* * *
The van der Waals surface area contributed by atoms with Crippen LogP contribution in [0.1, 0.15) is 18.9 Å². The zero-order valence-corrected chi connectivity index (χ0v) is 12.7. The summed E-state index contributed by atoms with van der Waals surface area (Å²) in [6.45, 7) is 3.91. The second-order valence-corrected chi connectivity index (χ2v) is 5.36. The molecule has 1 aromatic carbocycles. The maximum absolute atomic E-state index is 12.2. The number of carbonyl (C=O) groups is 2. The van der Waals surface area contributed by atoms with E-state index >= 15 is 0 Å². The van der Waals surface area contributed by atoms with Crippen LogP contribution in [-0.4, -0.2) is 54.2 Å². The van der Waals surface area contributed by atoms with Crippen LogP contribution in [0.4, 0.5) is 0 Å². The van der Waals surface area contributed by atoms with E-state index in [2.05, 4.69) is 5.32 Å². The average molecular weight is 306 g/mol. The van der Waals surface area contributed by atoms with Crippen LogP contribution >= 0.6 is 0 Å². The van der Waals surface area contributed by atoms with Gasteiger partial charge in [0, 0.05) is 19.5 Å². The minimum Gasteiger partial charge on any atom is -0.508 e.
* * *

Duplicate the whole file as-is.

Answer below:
The van der Waals surface area contributed by atoms with Crippen LogP contribution in [0.1, 0.15) is 18.9 Å². The zero-order valence-corrected chi connectivity index (χ0v) is 12.7. The summed E-state index contributed by atoms with van der Waals surface area (Å²) in [6.45, 7) is 3.91. The second-order valence-corrected chi connectivity index (χ2v) is 5.36. The molecule has 1 aromatic carbocycles. The maximum absolute atomic E-state index is 12.2. The number of carbonyl (C=O) groups is 2. The van der Waals surface area contributed by atoms with E-state index >= 15 is 0 Å². The van der Waals surface area contributed by atoms with Crippen LogP contribution in [-0.4, -0.2) is 54.2 Å². The van der Waals surface area contributed by atoms with Crippen LogP contribution in [0.4, 0.5) is 0 Å². The van der Waals surface area contributed by atoms with E-state index in [2.05, 4.69) is 5.32 Å². The average molecular weight is 306 g/mol. The van der Waals surface area contributed by atoms with Crippen LogP contribution >= 0.6 is 0 Å². The van der Waals surface area contributed by atoms with Gasteiger partial charge in [0, 0.05) is 19.5 Å². The minimum Gasteiger partial charge on any atom is -0.508 e.